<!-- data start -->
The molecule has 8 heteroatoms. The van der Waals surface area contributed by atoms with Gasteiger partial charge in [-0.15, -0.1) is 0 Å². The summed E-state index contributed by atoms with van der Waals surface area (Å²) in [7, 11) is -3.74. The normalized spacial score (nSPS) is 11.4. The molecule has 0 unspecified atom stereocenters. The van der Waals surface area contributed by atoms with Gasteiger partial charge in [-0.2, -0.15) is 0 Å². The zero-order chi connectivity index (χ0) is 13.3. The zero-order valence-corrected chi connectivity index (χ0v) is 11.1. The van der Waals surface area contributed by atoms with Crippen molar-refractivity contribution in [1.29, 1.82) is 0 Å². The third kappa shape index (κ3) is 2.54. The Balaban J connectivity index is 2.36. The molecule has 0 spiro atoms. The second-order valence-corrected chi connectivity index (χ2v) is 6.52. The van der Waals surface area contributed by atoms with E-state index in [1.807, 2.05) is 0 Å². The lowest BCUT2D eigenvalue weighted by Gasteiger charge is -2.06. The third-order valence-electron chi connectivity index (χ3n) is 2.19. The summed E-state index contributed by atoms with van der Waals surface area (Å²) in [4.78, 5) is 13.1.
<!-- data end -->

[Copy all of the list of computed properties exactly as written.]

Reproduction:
The molecule has 8 heteroatoms. The van der Waals surface area contributed by atoms with Gasteiger partial charge in [-0.15, -0.1) is 0 Å². The summed E-state index contributed by atoms with van der Waals surface area (Å²) in [7, 11) is -3.74. The normalized spacial score (nSPS) is 11.4. The molecule has 0 unspecified atom stereocenters. The van der Waals surface area contributed by atoms with Gasteiger partial charge in [-0.2, -0.15) is 0 Å². The zero-order chi connectivity index (χ0) is 13.3. The zero-order valence-corrected chi connectivity index (χ0v) is 11.1. The van der Waals surface area contributed by atoms with Crippen molar-refractivity contribution in [1.29, 1.82) is 0 Å². The third kappa shape index (κ3) is 2.54. The Balaban J connectivity index is 2.36. The molecule has 0 spiro atoms. The second-order valence-corrected chi connectivity index (χ2v) is 6.52. The van der Waals surface area contributed by atoms with E-state index in [1.807, 2.05) is 0 Å². The lowest BCUT2D eigenvalue weighted by Gasteiger charge is -2.06. The third-order valence-electron chi connectivity index (χ3n) is 2.19. The summed E-state index contributed by atoms with van der Waals surface area (Å²) in [4.78, 5) is 13.1.